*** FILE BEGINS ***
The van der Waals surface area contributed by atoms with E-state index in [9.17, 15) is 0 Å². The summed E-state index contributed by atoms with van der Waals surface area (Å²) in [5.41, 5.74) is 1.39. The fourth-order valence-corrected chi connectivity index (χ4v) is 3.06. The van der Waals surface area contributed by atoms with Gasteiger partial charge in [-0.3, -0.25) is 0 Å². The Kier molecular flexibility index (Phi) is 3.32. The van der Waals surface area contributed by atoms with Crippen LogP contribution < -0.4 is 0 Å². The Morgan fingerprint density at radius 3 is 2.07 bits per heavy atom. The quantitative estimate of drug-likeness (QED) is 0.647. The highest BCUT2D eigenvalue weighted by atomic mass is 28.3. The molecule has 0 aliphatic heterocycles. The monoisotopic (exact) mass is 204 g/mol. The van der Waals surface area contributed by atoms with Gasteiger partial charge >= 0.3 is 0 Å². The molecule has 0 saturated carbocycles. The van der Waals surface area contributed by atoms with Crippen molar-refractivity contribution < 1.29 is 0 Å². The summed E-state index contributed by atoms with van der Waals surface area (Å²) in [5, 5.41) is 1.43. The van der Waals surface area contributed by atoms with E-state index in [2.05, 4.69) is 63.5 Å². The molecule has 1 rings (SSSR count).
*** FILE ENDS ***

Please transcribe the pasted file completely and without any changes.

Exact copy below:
The van der Waals surface area contributed by atoms with E-state index in [9.17, 15) is 0 Å². The summed E-state index contributed by atoms with van der Waals surface area (Å²) in [5.41, 5.74) is 1.39. The fourth-order valence-corrected chi connectivity index (χ4v) is 3.06. The van der Waals surface area contributed by atoms with Gasteiger partial charge in [-0.3, -0.25) is 0 Å². The Kier molecular flexibility index (Phi) is 3.32. The van der Waals surface area contributed by atoms with Crippen LogP contribution < -0.4 is 0 Å². The Morgan fingerprint density at radius 3 is 2.07 bits per heavy atom. The quantitative estimate of drug-likeness (QED) is 0.647. The highest BCUT2D eigenvalue weighted by atomic mass is 28.3. The molecule has 0 aliphatic heterocycles. The monoisotopic (exact) mass is 204 g/mol. The van der Waals surface area contributed by atoms with Gasteiger partial charge >= 0.3 is 0 Å². The molecule has 0 saturated carbocycles. The van der Waals surface area contributed by atoms with Crippen molar-refractivity contribution < 1.29 is 0 Å². The summed E-state index contributed by atoms with van der Waals surface area (Å²) in [5, 5.41) is 1.43. The van der Waals surface area contributed by atoms with E-state index in [2.05, 4.69) is 63.5 Å². The molecule has 1 rings (SSSR count).